As we come to the end of the year a lot of people are asking questions about 2021. What will change that will be different from 2020? Has the COVID19 pandemic really changed our society? Will we work from home more? What new rhythms will the church have into the future? Can I lose my lockdown weight gain?
Having turned 50 in the middle of 2020 I’ve realised that breaking habits and creating a new normal gets a little harder as you get a little older.
Hitting the snooze button a few times too many; biting your nails; falling asleep in front of the TV; not reading your Bible enough. These are just a few examples of habits people often try to break.
Breaking a habit isn’t as simple as merely deciding to stop a certain behaviour or deciding to start another one, though that’s a great start. It takes time and dedicated effort to get rid of old habits and start new ones. I’ve heard it said many times that it only takes 21 days to break a habit but I’ve also heard others suggesting it takes a lot longer, sometimes as long as several months. My personal experienced is, mixed.
How long does it take?
Experts attribute the ‘21 days to break a habit’ myth to Dr Maxwell Maltz, who worked as an American plastic surgeon before becoming a psychologist. He suggested people needed about three weeks to get used to:
· different facial features after plastic surgery.
· the absence of a limb after amputation.
· a house they have just moved into.
These suggestions may have some truth to them, but Maltz seems to have relied on patient reports instead of scientific evidence. Another key issue is that none of the above are habits people want to break. Rather, these examples describe habituation, or the process of becoming accustomed to something new. Getting used to a new experience does share some similarities with making personal changes, but it is not entirely the same thing.
Breaking a personal habit, or creating a new habit tends to involve more consistent, conscious effort.
The time it really takes to break a habit depends on a range of things, including:
· How long you have had the habit.
· Whether you have fully integrated the behaviour into your life.
· What rewards (social, physical, or emotional) you get from it.
· Whether other behaviours reinforce the habit.
· Your motivation.
For example, people who drink socially can pick up this habit because it makes it easier to meet up with friends who also drink socially. In this case, drinking provides the reward of social connection. So someone who wants to cut back on drinking might find it hard to break this habit without finding a different way to engage with friends.
The main evidence-backed time frame for habit breaking comes from 2009 research conducted by Phillippa Lally which suggests it can take anywhere from 18 to 254 days. This study looked at 96 adults who wanted to change one specific behaviour. One person formed a new habit in just 18 days, but the other participants needed more time. It took an average of 66 days for the new behaviour to become automatic, according to study results. This study also showed it can be tough to make multiple changes at once, especially when addressing deep-seated behaviours.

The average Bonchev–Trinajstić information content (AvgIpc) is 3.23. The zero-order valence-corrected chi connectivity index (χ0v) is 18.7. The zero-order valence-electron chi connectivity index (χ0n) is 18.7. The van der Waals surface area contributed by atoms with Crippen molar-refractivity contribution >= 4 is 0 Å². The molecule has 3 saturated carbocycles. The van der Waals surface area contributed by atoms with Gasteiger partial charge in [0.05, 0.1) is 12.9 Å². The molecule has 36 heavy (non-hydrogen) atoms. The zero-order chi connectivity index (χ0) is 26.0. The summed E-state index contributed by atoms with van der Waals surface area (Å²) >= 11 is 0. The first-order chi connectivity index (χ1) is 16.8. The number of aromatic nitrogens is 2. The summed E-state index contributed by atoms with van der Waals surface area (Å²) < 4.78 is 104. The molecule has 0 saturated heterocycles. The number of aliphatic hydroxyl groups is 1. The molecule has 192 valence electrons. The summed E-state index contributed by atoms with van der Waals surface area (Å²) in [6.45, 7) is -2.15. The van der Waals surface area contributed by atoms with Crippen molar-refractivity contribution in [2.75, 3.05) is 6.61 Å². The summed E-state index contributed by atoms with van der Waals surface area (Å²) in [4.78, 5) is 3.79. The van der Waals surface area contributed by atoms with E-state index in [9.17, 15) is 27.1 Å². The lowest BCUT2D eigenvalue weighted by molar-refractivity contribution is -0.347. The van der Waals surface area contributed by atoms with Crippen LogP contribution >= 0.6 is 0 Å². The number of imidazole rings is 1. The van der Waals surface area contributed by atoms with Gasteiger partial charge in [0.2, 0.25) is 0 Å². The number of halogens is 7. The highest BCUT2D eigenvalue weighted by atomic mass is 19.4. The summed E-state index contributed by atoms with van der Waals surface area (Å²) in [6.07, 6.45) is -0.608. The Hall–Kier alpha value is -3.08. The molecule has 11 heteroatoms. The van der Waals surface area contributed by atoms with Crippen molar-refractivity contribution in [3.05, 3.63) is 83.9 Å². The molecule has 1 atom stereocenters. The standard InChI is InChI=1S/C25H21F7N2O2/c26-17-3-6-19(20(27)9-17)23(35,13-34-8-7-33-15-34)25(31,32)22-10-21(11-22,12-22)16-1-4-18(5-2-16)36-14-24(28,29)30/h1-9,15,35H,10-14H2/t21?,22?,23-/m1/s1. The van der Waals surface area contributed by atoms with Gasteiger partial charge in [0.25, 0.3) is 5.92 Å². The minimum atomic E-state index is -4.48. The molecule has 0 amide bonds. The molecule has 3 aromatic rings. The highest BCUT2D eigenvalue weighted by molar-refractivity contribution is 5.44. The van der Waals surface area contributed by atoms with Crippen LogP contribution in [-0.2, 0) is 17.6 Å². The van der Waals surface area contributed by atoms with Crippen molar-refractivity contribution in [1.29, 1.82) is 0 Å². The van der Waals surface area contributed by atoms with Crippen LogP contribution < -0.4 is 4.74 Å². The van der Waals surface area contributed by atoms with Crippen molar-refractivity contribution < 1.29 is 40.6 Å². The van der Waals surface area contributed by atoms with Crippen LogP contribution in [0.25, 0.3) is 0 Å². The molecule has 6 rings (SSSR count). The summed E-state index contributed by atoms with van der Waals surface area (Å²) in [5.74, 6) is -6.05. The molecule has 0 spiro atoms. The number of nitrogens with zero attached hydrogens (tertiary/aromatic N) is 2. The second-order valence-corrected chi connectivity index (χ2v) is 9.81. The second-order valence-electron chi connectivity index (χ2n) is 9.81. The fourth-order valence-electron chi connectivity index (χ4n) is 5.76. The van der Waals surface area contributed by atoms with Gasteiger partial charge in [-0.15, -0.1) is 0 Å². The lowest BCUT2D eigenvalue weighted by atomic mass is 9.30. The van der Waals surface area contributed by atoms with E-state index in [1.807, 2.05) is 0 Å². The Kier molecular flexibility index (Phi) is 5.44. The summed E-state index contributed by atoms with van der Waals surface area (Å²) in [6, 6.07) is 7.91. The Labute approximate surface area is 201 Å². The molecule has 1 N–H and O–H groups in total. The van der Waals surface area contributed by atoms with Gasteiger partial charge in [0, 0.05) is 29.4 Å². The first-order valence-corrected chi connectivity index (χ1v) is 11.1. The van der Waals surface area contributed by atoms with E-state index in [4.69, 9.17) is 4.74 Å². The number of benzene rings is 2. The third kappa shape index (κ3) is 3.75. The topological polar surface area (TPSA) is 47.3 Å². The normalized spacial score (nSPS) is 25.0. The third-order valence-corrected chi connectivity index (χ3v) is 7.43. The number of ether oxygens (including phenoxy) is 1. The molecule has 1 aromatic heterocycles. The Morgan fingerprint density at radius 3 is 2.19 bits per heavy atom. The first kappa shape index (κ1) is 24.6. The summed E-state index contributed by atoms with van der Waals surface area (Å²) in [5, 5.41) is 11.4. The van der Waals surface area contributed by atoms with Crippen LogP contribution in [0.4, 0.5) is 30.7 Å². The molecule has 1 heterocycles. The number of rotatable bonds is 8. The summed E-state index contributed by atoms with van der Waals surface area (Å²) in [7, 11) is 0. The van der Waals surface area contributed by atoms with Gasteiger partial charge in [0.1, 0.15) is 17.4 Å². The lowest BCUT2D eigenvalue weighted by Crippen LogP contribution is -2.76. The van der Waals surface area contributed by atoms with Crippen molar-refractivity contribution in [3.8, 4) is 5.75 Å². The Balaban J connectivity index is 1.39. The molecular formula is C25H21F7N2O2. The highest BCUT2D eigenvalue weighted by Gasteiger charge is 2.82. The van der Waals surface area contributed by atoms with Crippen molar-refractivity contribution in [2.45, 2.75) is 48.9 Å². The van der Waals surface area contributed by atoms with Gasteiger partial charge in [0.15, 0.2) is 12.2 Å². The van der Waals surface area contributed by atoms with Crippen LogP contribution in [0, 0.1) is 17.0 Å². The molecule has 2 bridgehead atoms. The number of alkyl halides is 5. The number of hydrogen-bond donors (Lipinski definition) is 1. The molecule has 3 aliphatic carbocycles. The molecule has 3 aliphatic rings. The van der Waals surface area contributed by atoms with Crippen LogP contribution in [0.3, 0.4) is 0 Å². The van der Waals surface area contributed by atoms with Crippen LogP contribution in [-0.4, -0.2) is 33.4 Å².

What does the Bible say about breaking habits?
Unfortunately the Bible doesn’t have an easy 10-step plan to breaking bad habits, but what the Bible does make abundantly clear is that personal change doesn’t come easy to many people.
The Old Testament is loaded with story after story of people who were incapable in their own strength of stopping to worship false gods and were unable to pull away from their bad habits of self-indulgent. Similarly the New Testament is full of letters written to Christians in newly established churches who were struggling to put aside their old habits of pluralistic worship or personal behaviours that placed self ahead of others.
What the Bible is strong on proclaiming is the insistence on perseverance and courage. The psalmist writes in Psalm Chapter 55 Verse 17, Evening and morning and at noon I will pray, and cry aloud, and He shall hear my voice. The author of Hebrews similar declares in Chapter 12 Verse 1, Therefore, since we are surrounded by so great a cloud of witnesses, let us also lay aside every weight and the sin that clings so closely, and let us run with perseverance the race that is set before us.
Of course there are many other passages that urge the value of consistently persevering, trusting that the Spirit is with us, enabling us to grow into being more like Jesus over time.
I do believe that 2020 has presented us all with a unique opportunity to think deeply about the habits we’d like to change in our lives. Our routines have been upended, we’ve had to spend more time at home than perhaps ever before, we’ve had more opportunity to reflect upon what is important to us … and it’s not clear that 2021 will be as normal as we might like it to get back to.
So what habits would you like to change? What do you want your normal to look like? Now is the time to start planning for change, so that in 254 days times, you’ll be able to look back at the little changes that have turned into good habits.
Grant Harris is a reformed banker who has been the Senior Pastor of Windsor Park Baptist Church in Auckland, New Zealand, for eleven years. Grant’s passionate about seeing people catch a glimpse of who they are in Christ and living out the difference that makes. He’s tried living according to the patterns of this world and found that those patterns came up short. He’s still a work-in-progress and always will be. You can contact Grant at firstname.lastname@example.org.